4. Like the approach of sleep, light hypnosis and some meditative states this work will be best approached with a sense of playfulness and a desire to not take it too seriously. Let your eyes move over your assembled materials and images and simply begin. You can’t get this wrong and your images and textures will build up during the duration of the work.
  5. Often our results can surprise us. What I love about collage is the way in which it can have various pockets of activity and interest. Our eyes may be drawn to one thematic cluster only to realize that there’s something really interesting in another part of our work.
  6. When our collage is completed, we can put it to any number of ritual uses. I often place mine in the corner of the house where I meditate and do ritual work. This allows me to come back to it repeatedly and spot emerging themes.
  7. Given the connection between collage, the unconscious and the realm of dreams, one interesting practice could involve placing your collage under your bed or pillow prior to sleep. Spend some time before sleep meditating on your collage and let the interplay of images and textures enhance your nocturnal journeying!
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Here’s one I made earlier 🙂

Steve Dee


Events update…

  • There are still a few places available for Julian’s workshop on Sigil Magic in London on the 27th of July at Treadwell’s Books.
  • You can also join Julian for a Magical Words workshop at The Museum of Witchcraft & Magic in Boscastle, Cornwall on Saturday 31st of August.

Details of both workshops can be found HERE.

 

Breaking Convention: 16-18 August 2019, London, UK

Nikki and Julian will be at Breaking Convention, Europe’s largest conference on psychedelic consciousness. This is set to be an epic event. As ever Breaking Convention brings together under one roof scientists, medics, artists, shamans, and many more at one of the most intellectually rich and inspirational gatherings in the world. Highly recommended! Book your tickets HERE.

 

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Nikki and Julian will be running Deep Magic camps and retreats in 2020, bringing together freestyle shamanic techniques and wisdom from indigenous medicine traditions. To find out more please ping us a message letting us know a little about your spiritual practice and experience with altered states of awareness. These will be intimate, powerful, accessible and transformation events. We hope you will join us as we go deep into the magic! Ahoy!

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Sharing this Magical Life

The community of practice—the sangha, coven, temple or wider network of esoteric practitioners (such as the IOT)—is really important to me. I know myself well enough to know that, while I can do solitary work (including my ‘baseline’ practices of yoga and mindfulness mediation) it’s in community with others that I thrive.

One example of this is how, while I’ve written 12 books, most of these works have been co-authored with other writers. Bouncing ideas off each other and working collaboratively is what I love and I’ve been fortunate to have been doing this with my dear friend Greg Humphries since we met in 1998 (beginning with a sequence of rituals that culminated at the total eclipse of the sun in Cornwall in 1999). Greg and I have now produced our second book. Well, really Greg has done most of the work—the lion’s share of the text is his, as are all the wonderful artworks, drawings and photographs that accompany the words.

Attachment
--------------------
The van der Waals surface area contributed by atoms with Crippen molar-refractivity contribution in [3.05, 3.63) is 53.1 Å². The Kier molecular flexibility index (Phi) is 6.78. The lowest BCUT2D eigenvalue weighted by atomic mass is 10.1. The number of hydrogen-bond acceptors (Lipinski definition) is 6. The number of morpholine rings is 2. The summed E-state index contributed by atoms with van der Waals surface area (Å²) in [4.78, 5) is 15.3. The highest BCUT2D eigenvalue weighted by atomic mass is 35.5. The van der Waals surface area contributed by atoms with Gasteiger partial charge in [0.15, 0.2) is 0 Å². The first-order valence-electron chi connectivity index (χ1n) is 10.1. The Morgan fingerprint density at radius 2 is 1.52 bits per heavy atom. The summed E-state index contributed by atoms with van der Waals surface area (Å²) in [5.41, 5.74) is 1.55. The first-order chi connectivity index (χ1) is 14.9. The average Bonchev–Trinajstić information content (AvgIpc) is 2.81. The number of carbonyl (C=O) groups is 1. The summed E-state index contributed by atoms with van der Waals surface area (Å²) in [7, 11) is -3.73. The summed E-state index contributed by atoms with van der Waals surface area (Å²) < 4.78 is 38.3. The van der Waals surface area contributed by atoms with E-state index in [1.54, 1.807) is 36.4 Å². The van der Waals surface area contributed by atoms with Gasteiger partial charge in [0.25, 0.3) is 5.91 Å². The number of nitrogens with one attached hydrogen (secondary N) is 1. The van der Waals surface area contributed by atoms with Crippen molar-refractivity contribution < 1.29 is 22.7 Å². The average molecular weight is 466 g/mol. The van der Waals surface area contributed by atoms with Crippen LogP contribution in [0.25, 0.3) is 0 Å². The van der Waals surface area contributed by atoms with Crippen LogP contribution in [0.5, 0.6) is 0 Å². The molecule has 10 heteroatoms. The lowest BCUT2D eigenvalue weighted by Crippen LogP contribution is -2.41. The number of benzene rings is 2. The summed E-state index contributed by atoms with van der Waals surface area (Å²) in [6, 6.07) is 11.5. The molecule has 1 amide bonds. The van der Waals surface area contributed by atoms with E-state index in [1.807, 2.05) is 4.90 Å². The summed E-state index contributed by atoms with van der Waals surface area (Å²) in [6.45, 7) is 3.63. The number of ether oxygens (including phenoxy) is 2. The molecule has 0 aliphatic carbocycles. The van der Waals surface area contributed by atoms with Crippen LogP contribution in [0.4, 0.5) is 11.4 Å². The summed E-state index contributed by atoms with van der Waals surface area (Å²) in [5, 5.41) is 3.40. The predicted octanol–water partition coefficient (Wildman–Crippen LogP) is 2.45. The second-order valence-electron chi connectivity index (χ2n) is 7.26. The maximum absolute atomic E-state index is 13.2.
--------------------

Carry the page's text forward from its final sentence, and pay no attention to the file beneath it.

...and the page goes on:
This new book is about one of our favourite practices, psychogeography. For us this a series of tactics in walking that allow us to come into a special type of relationship with landscape. These methods allow us to reveal the occult ‘hidden’ aspects of reality; the sacred in the everyday, the possibility of multiple narratives in spaces accessed by disrupting the dominant discourse (like what you are ‘supposed’ to find interesting when you wander round a historic house as we were doing earlier this week).

(There will be a limited number of full colour copies of Walking Backwards or, The Magical Art of Psychedelic Psychogeography available now. After Midsummer the edition will be available only as a monochrome text.)

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Texts of drifting, walking and wondering…

Psychogeography was the theme of a workshop I ran recently at Treadwell’s bookshop, from which I received some great feedback (like the review here). An interesting thing about psychogeographical explorations is that they attract a wide variety of people who sense that there are many possible relationships with the world we inhabit besides the narrow-bandwidth that is often served up as ‘being normal’ (or ‘acceptable’ or ‘permitted’ or similar). Excellent examples of both practical techniques for engendering these new states of awareness, as well as a deep theoretical exegesis of psychogeography, are to be found in the new work Rethinking Mythogeography… by Phil Smith. Phil is a seasoned traveller in non-ordinary spaces, creating plays and site-specific installations amongst other things. In his new book (which like the one by me and Greg, is replete with evocative photographic images) he explores the town of Northfield in Minnesota, counterpointing it with observations of the hidden histories of locations such as A la Ronde in Devon.